Session Title

Celebrating Occitania Then and Now: Responses across Disciplines

Sponsoring Organization(s)

Société Guilhem IX

Organizer Name

Valerie M. Wilhite

Organizer Affiliation

Univ. of the Virgin Islands

Presider Name

Courtney Wells

Presider Affiliation

Hobart and William Smith Colleges

Paper Title 1

Maintaining Creative Independence in the Late Fourteenth Century

Presenter 1 Name

Wendy Pfeffer

Presenter 1 Affiliation

Univ. of Louisville

Paper Title 2

"Si me non osculeris, hinc mihi cura nec ulla est": Radegund, the Leper’s Kiss, and Holy Healing in Poitou

Presenter 2 Name

Jennifer C. Edwards

Presenter 2 Affiliation

Manhattan College

Paper Title 3

Òc and Roll: Mixing Present and Past in Occitania Today

Presenter 3 Name

Nancy Washer

Presenter 3 Affiliation

College at Brockport

Start Date

14-5-2015 1:30 PM

Session Location

Schneider 1350

Description

While the Cathars were persecuted in Languedoc during the Albigensian Crusade, the will to survive encouraged a resistance to power and invading forces; mandates were subverted and expectations were foiled. Subversion and resistance characterize moments in Occitanian history from the Middle Ages until today. Ermengarda of Narbonne went forth with greater force than her advisors would have imagined; as legend has it, the Cathars of Montségur refused to renounce their faith, leading to the population being burned. This panel celebrates the will of Occitania and/or its inhabitants to thrive by inviting papers that narrate and examine Occitania’s endurance as it triumphs its oppressors and the odds by refusing to let its language, cultural identity, or its sense of autonomy fade away completely. Where did agency reside or hide in the moments of crisis? Where was truth and power found in the land of heresy? How were identities constructed or inner-lives concealed in order to hang on?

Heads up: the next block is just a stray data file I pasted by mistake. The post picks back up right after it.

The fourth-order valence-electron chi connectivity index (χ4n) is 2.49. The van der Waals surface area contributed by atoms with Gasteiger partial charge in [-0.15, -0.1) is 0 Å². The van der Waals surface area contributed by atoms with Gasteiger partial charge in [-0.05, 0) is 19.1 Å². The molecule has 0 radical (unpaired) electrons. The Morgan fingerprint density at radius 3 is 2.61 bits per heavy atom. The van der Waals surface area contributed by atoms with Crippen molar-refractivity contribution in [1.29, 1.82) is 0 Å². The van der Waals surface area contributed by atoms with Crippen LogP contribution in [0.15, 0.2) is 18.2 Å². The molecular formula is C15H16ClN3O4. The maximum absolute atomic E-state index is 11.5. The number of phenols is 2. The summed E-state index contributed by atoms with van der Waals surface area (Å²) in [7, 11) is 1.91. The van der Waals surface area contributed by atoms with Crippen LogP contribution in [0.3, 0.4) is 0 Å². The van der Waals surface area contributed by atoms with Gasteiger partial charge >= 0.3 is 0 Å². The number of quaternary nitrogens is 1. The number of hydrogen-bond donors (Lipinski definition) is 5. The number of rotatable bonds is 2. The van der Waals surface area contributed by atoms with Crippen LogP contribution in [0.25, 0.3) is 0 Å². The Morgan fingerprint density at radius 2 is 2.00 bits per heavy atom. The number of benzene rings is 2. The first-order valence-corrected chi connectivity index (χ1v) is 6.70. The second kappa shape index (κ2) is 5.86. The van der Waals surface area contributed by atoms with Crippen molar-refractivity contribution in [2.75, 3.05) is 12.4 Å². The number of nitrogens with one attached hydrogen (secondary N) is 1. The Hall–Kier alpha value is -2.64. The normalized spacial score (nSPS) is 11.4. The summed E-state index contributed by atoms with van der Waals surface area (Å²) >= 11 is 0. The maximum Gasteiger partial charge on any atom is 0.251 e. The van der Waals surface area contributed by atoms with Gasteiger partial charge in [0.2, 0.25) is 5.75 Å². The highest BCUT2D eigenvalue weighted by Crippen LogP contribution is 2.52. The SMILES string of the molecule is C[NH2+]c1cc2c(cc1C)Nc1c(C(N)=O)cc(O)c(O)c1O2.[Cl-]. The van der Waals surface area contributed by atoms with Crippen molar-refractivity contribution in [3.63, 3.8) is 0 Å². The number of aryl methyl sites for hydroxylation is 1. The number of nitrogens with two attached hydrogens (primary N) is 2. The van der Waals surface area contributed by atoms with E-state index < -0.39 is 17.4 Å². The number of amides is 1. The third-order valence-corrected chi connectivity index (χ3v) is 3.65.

Valerie M. Wilhite

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May 14th, 1:30 PM

Celebrating Occitania Then and Now: Responses across Disciplines

Schneider 1350

While the Cathars were persecuted in Languedoc during the Albigensian Crusade, the will to survive encouraged a resistance to power and invading forces; mandates were subverted and expectations were foiled. Subversion and resistance characterize moments in Occitanian history from the Middle Ages until today. Ermengarda of Narbonne went forth with greater force than her advisors would have imagined; as legend has it, the Cathars of Montségur refused to renounce their faith, leading to the population being burned. This panel celebrates the will of Occitania and/or its inhabitants to thrive by inviting papers that narrate and examine Occitania’s endurance as it triumphs its oppressors and the odds by refusing to let its language, cultural identity, or its sense of autonomy fade away completely. Where did agency reside or hide in the moments of crisis? Where was truth and power found in the land of heresy? How were identities constructed or inner-lives concealed in order to hang on?

Valerie M. Wilhite